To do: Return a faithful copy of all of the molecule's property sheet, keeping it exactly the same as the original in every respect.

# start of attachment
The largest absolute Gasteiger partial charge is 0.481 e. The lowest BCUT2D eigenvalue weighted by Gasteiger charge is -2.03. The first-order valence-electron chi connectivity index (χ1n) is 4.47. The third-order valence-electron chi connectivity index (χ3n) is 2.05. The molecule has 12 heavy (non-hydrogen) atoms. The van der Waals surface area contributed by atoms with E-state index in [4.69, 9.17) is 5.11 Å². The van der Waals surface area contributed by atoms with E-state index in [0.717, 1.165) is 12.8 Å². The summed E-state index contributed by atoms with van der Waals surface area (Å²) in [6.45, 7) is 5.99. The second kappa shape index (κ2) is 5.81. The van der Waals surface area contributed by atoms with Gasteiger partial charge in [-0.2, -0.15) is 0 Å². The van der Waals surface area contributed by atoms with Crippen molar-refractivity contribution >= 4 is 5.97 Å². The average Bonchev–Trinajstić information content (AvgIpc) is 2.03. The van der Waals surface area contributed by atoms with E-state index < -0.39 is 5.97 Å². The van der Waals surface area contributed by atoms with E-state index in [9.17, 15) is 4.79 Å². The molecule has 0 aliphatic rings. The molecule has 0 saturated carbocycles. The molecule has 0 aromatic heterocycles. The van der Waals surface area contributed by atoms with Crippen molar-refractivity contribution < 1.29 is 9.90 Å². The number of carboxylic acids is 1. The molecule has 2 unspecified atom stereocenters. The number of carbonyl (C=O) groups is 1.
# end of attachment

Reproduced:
The largest absolute Gasteiger partial charge is 0.481 e. The lowest BCUT2D eigenvalue weighted by Gasteiger charge is -2.03. The first-order valence-electron chi connectivity index (χ1n) is 4.47. The third-order valence-electron chi connectivity index (χ3n) is 2.05. The molecule has 12 heavy (non-hydrogen) atoms. The van der Waals surface area contributed by atoms with E-state index in [4.69, 9.17) is 5.11 Å². The van der Waals surface area contributed by atoms with E-state index in [0.717, 1.165) is 12.8 Å². The summed E-state index contributed by atoms with van der Waals surface area (Å²) in [6.45, 7) is 5.99. The second kappa shape index (κ2) is 5.81. The van der Waals surface area contributed by atoms with Gasteiger partial charge in [-0.2, -0.15) is 0 Å². The van der Waals surface area contributed by atoms with Crippen molar-refractivity contribution >= 4 is 5.97 Å². The average Bonchev–Trinajstić information content (AvgIpc) is 2.03. The van der Waals surface area contributed by atoms with E-state index < -0.39 is 5.97 Å². The van der Waals surface area contributed by atoms with E-state index in [9.17, 15) is 4.79 Å². The molecule has 0 aliphatic rings. The molecule has 0 saturated carbocycles. The molecule has 0 aromatic heterocycles. The van der Waals surface area contributed by atoms with Crippen molar-refractivity contribution < 1.29 is 9.90 Å². The number of carboxylic acids is 1. The molecule has 2 unspecified atom stereocenters. The number of carbonyl (C=O) groups is 1.